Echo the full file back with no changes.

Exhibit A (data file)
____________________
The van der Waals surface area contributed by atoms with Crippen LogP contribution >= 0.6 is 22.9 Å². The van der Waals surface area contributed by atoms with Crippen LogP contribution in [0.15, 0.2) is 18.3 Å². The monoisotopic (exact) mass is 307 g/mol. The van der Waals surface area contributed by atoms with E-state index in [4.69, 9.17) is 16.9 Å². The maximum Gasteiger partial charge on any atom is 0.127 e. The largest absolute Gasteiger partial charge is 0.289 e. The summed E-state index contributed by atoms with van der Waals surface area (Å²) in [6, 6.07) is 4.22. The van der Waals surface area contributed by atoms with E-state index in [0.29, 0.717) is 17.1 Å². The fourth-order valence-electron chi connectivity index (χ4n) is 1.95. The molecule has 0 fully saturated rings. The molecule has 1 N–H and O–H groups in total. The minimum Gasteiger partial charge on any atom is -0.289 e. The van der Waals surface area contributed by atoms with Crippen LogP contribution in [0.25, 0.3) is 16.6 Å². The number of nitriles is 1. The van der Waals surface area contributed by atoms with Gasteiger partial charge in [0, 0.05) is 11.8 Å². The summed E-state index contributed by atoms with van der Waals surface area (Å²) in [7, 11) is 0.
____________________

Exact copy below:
The van der Waals surface area contributed by atoms with Crippen LogP contribution >= 0.6 is 22.9 Å². The van der Waals surface area contributed by atoms with Crippen LogP contribution in [0.15, 0.2) is 18.3 Å². The monoisotopic (exact) mass is 307 g/mol. The van der Waals surface area contributed by atoms with E-state index in [4.69, 9.17) is 16.9 Å². The maximum Gasteiger partial charge on any atom is 0.127 e. The largest absolute Gasteiger partial charge is 0.289 e. The summed E-state index contributed by atoms with van der Waals surface area (Å²) in [6, 6.07) is 4.22. The van der Waals surface area contributed by atoms with E-state index in [0.29, 0.717) is 17.1 Å². The fourth-order valence-electron chi connectivity index (χ4n) is 1.95. The molecule has 0 fully saturated rings. The molecule has 1 N–H and O–H groups in total. The minimum Gasteiger partial charge on any atom is -0.289 e. The van der Waals surface area contributed by atoms with Crippen LogP contribution in [0.25, 0.3) is 16.6 Å². The number of nitriles is 1. The van der Waals surface area contributed by atoms with Gasteiger partial charge in [0, 0.05) is 11.8 Å². The summed E-state index contributed by atoms with van der Waals surface area (Å²) in [7, 11) is 0.